Nobody questioned Charley’s gender until he died. Even for a man, he had an unusually deep and gruff voice. It wasn’t an affectation—Charley’s lifelong habit of chewing tobacco had left him with mouth cancer. That’s why it was such a shock when they got his body ready for burial and realized he’d been born a woman.
By then, though, Charley had already done something worthy of the history books. In 1867, he’d registered to vote in California—making him the first person born as a woman to cast a vote in an American election.
5Renee Bordereau: The Woman Napoleon Wanted Dead
Renee Bordereau lost 42 family members to the French Revolution. Though the battle was for liberty and equality, the revolutionaries’ aim wasn’t always squarely aimed at the aristocracy. Many of the Bordereaus, a family of peasants, met their ends at their hands, including Renee’s father, who died before her very eyes.
When the Royalists revolted against the Revolutionaries in 1793, Renee Bordereau jumped on the opportunity for revenge. She put on a disguise, took her brother’s name of Hyacinthe, and charged into battle.
She was one of the most feared fighters in the Royalist army. She was famous for riding into battle with a horse’s bridle between her teeth so that her hands were free to carry a sword and a gun at the same time. It made her a brutal force to contend with—legend has it that, in her first battle alone, she killed 17 men.
In time, her brothers-in-arms realized that their greatest fighter was a woman. Still, they kept her on, with one soldier famously pointing her out by saying:
See that soldier who has sleeves of a color different from his coat? That’s a girl who fights like a lion.
4Kathrine Switzer: The First Woman To Run In The Boston Marathon
There was no women’s running team at Syracuse University in the 1960s, when Katherine Switzer was there, but she was determined to run anyway. She entered the only group they had, the men’s cross-country team, and immediately told her coach that she wanted to get ready to run the Boston Marathon.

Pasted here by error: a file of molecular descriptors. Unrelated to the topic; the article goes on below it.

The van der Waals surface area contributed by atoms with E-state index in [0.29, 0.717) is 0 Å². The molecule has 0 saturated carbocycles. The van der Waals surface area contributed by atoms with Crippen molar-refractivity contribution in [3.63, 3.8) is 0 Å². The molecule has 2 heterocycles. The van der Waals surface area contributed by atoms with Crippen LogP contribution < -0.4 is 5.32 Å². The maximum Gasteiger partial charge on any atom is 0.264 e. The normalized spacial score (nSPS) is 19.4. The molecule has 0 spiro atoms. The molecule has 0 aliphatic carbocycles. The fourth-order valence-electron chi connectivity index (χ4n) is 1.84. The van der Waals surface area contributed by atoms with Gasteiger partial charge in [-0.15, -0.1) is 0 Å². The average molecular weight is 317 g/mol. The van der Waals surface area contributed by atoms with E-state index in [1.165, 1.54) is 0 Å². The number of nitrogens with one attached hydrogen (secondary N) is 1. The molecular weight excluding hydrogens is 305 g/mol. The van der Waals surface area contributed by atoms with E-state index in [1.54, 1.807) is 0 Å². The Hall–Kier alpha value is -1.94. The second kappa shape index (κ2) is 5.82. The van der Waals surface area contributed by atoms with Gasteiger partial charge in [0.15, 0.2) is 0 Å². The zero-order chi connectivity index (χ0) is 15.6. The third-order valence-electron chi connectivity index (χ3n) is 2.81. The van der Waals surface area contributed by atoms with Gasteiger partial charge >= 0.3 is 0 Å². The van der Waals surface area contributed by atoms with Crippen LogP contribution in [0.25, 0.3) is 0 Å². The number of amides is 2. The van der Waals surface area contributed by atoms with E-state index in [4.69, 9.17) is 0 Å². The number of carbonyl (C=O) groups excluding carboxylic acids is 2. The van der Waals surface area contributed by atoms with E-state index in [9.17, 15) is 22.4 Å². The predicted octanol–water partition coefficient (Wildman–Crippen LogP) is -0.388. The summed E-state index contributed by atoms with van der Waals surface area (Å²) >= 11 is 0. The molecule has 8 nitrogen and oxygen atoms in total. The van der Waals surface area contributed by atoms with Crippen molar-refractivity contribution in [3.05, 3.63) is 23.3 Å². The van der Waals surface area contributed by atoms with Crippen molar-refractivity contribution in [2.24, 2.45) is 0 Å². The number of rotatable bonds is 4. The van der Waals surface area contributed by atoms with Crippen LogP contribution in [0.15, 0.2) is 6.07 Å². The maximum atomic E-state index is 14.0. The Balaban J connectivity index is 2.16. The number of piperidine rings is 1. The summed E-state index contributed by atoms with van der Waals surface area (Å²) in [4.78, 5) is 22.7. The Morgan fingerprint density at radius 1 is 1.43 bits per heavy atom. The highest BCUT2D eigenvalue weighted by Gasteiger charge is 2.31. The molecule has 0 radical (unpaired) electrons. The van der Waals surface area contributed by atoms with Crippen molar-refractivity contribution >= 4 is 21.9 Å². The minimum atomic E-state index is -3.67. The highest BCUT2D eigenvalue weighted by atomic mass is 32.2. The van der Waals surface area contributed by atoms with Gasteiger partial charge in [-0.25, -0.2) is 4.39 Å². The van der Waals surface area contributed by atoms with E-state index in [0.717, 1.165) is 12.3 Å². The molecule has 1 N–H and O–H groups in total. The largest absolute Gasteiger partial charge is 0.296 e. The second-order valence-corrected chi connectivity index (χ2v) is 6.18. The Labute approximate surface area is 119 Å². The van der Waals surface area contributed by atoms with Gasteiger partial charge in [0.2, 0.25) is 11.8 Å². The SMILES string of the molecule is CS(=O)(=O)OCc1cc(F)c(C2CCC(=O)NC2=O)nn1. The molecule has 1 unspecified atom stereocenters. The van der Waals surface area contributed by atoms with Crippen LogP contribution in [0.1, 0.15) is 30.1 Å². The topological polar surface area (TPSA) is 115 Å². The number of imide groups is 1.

At the time, women were banned from participating on the belief that they were too “fragile” to run a marathon, but Switzer was determined. Her coach didn’t think she could do it. Trying to dissuade her, he challenged her to run a full 42 kilometers (26 mi) in training—so Switzer, just to prove a point, ran 50 kilometers (31 mi) instead.
To get past the judges, Switzer signed up for the 1967 Boston Marathon as “K.V. Switzer.” She showed up in a baggy sweatshirt, hoping to avoid attention—but her disguise wasn’t exactly the best. Switzer insisted on wearing lipstick while she ran, making it obvious to everyone who saw her that this was no man.
She got off to a great start, but while she was running, an official, furious that a woman was running the marathon, stormed onto the track and tried to tackle her, yelling: ”Get the hell out of my race and give me those numbers!” The incident erupted into a full-on brawl as Switzer’s friends came out to help her. With all the commotion, she didn’t have much of a chance of winning—but out of sheer stubbornness, she ran the race to the end anyway.
She lost her first marathon, but she ran the Boston Marathon another seven times after that. She ran countless other marathons as well, with her greatest win coming in the New York City Marathon of 1974. Switzer didn’t just get first place—she finished a full 27 minutes before the next woman crossed the finish line.
3Saint Marina: The Sainted Monk Who Was Secretly A Woman
When Saint Marina’s mother died, her father decided to give up everything and become a monk. Marina, with nowhere else to go, followed him into the monastery, disguising herself as man and calling herself “Marinos.”
In time, Marinos became a respected monk at the monastery. Years of developing a strong reputation, though, were shattered when a local innkeeper’s daughter came into the monastery pregnant, insisting that she’d been violated by Father Marinos.